The actual offset is dependent on the type information at hand. For an array of integers, adding 5 means advancing the pointer by the size of 5 integers (on most systems that would be 20 bytes). If you had an array of chars then adding 5 to a pointer to that array would advance the pointer by the size of 5 chars (or 5 bytes). This is important if you, for example, used a void* or cast a pointer from one type to another. For your purposes it probably doesn’t matter. You can just mentally rearrange pointer arithmetic like I did above to be taking the address of an element of an array.

This is equivalent to &(Z[p]). He’s basically caching the value of the pointer. This can be useful if you want to avoid recalculating memory addresses or if you want to get a pointer value to, for example, use as an argument to another function. If he were to do, for example:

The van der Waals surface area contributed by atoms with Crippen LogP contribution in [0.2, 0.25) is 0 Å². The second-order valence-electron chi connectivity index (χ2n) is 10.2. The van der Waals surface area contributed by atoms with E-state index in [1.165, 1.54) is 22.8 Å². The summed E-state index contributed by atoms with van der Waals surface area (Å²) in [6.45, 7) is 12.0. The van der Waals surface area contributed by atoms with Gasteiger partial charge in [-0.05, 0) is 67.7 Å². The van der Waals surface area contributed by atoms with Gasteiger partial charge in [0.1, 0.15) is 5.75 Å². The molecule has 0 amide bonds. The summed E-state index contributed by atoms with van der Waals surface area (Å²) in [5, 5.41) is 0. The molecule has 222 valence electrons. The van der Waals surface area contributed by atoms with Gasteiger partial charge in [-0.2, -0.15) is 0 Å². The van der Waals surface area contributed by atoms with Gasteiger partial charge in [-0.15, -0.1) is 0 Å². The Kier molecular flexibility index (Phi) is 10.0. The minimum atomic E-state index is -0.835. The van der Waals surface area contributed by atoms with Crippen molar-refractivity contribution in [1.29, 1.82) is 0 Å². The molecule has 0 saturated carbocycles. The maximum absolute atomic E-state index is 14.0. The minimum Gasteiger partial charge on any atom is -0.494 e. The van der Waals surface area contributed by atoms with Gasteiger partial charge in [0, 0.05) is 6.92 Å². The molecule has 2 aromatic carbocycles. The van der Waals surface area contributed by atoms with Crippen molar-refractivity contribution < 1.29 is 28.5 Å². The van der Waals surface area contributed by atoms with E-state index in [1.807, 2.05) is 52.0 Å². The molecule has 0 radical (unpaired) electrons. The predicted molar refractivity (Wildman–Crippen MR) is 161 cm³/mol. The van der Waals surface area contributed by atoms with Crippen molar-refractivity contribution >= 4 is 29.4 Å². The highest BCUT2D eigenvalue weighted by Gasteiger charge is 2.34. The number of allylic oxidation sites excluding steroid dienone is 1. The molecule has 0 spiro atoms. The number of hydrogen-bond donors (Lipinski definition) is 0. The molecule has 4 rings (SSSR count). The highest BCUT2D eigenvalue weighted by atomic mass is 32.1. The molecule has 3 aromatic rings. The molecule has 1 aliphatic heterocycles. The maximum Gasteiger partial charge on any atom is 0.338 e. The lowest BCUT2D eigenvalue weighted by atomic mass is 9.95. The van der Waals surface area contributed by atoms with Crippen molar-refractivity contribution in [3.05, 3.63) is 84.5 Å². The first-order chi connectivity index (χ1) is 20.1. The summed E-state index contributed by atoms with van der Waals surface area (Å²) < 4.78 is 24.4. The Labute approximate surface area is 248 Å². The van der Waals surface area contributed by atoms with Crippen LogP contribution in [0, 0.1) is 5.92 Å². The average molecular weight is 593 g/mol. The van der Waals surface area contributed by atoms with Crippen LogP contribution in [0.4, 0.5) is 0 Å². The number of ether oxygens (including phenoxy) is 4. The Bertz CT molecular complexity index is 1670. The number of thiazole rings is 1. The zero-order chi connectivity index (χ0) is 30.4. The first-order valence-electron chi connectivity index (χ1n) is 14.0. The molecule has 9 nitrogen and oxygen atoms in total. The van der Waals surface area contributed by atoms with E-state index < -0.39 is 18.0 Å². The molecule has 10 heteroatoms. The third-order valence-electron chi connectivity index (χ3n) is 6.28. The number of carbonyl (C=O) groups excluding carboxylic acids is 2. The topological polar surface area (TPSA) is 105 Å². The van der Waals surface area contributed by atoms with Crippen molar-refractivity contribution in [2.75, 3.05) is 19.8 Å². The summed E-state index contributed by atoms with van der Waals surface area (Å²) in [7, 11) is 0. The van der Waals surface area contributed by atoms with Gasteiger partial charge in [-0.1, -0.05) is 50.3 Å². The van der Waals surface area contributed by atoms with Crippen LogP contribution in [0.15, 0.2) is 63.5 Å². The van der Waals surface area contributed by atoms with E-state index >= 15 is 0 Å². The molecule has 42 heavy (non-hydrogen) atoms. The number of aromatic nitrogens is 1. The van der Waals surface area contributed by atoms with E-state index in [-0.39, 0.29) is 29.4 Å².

``````z[p] = z[p] + 1;
``````

It would at least in theory have to calculate &z[p] twice (adding p to the memory location of z). In practice the compiler would probably figure out whatever optimization it is he’s trying to do here and his work is redundant/needlessly confusing.

If he only references Z_cp once then no reason for this. Maybe he just didn’t clean up his code after a refactor.

T *out_cp = result_p[i+k]+(j+high_bound1);

He’s just creating a pointer to result_p[i+k][j+high_bound1].

The first block reads like the author is trying to win a C++ obfuscation contest. Z[p] and *(Z+p) are indeed equivalent, there’s no good reason to use both in the same loop.

The last statement simply declares a pointer. It’s a variable declaration, it doesn’t set anything in the array.